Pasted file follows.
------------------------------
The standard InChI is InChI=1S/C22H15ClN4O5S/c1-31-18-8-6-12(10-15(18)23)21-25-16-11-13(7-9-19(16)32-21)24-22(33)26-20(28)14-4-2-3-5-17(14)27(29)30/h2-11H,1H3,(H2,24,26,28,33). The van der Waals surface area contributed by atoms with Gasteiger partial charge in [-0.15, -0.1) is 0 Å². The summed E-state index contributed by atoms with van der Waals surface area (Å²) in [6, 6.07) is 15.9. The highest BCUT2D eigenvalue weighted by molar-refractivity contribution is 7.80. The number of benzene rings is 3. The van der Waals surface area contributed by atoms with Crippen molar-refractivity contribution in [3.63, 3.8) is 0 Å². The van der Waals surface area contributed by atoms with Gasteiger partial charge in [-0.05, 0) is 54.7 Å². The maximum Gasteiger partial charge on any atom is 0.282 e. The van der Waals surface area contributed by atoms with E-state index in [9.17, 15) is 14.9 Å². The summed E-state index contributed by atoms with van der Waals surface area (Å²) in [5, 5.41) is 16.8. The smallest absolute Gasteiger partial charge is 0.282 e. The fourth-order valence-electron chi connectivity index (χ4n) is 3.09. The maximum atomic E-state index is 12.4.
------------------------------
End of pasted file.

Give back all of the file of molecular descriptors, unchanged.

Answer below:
The standard InChI is InChI=1S/C22H15ClN4O5S/c1-31-18-8-6-12(10-15(18)23)21-25-16-11-13(7-9-19(16)32-21)24-22(33)26-20(28)14-4-2-3-5-17(14)27(29)30/h2-11H,1H3,(H2,24,26,28,33). The van der Waals surface area contributed by atoms with Gasteiger partial charge in [-0.15, -0.1) is 0 Å². The summed E-state index contributed by atoms with van der Waals surface area (Å²) in [6, 6.07) is 15.9. The highest BCUT2D eigenvalue weighted by molar-refractivity contribution is 7.80. The number of benzene rings is 3. The van der Waals surface area contributed by atoms with Crippen molar-refractivity contribution in [3.63, 3.8) is 0 Å². The van der Waals surface area contributed by atoms with Gasteiger partial charge in [-0.05, 0) is 54.7 Å². The maximum Gasteiger partial charge on any atom is 0.282 e. The van der Waals surface area contributed by atoms with E-state index in [9.17, 15) is 14.9 Å². The summed E-state index contributed by atoms with van der Waals surface area (Å²) in [5, 5.41) is 16.8. The smallest absolute Gasteiger partial charge is 0.282 e. The fourth-order valence-electron chi connectivity index (χ4n) is 3.09. The maximum atomic E-state index is 12.4.